+1 for Shure and Ety's. Also, Soundmagic PL50's are not bad.

    One pair to blow them all out of the water: Sony XBA3

    I just bought (waiting on delivery) a pair of Brainwavz M4 ( http://www.mp4nation.net/brainwavz-earphones/brainwavz-m4-iem-earphones-with-microphone ). They're on for $29.50 at the moment, and even cheaper with the code thats on OzBargain at the moment. Can't vouch for them yet, but they're extremely well reviewed, and at the current price there's little to loose.

    I have some Brainwavz M3's. They're reasonable priced in the field of high fidelity and have a great balanced, but not lacking, sound to them. The only downside is the cable seems to have a memory that causes them to try and keep all sorts of shapes. I highly recommend giving them a look though.

    The main thing I look for in a set of earpbuds is a thicker (or flat) cord and a decent rubber taper into the buds and plug, as I seem to chew through a pair every few months. I'm pretty careful with them too, but it is really hard to find a pair that are decent build quality.

    TF10's comfortable? Lol. I love my Triple Fi's, but the last thing they are is comfortable.

    Believe me, you will be amazed by the Reject Shop hl-5304 earphones. It's got really great sound and cost me $2.49. Aside from the occasional rash on my ear it has great mids and high lows or whatever you 'philes say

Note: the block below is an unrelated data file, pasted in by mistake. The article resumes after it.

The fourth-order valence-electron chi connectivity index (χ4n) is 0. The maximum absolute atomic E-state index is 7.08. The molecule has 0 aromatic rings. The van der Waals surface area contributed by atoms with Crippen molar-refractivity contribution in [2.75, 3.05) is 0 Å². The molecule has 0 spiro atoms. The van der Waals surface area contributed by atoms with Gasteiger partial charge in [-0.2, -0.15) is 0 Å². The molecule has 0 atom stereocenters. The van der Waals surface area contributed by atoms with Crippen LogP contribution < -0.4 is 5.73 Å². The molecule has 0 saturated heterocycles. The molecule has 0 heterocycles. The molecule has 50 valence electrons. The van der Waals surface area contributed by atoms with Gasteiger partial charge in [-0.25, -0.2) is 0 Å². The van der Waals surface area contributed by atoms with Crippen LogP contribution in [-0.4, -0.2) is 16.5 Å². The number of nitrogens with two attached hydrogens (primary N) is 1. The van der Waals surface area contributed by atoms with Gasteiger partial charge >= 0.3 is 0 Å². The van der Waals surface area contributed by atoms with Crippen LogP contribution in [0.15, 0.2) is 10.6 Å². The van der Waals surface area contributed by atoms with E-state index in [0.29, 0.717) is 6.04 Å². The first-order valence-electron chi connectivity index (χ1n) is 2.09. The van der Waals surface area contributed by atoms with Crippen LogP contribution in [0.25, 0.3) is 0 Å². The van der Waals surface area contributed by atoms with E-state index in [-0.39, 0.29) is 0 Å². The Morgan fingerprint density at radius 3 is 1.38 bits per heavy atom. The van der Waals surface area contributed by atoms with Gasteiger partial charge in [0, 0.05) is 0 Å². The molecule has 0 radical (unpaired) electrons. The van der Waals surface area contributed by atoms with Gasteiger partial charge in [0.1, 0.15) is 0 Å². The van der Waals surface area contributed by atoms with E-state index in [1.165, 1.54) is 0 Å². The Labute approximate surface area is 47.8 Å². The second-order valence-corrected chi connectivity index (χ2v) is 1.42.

I think what lifehacker/gizmodo/kotaku needs to do for "best products" in a range is to list "best" products for certain price ranges rather than whats best and expensive.

    e.g $30-50, $50-70: etc

    it'd help for those who are on budgets and also you'd be missing out on value for money products

    Last edited 12/11/12 6:56 pm

    One more vote for the Shure SE215, absolutely brilliant at that price point. I have them and use them on a daily basis. I also have UE400 that I sleep with, very comfortable earbuds.

    I want to correct a very important misconception here. The earphones in this article are NOT earbuds. Earbuds are like the ones that come for free when you buy a ipod. These are In-ear earphones. They are very, very different from earbuds.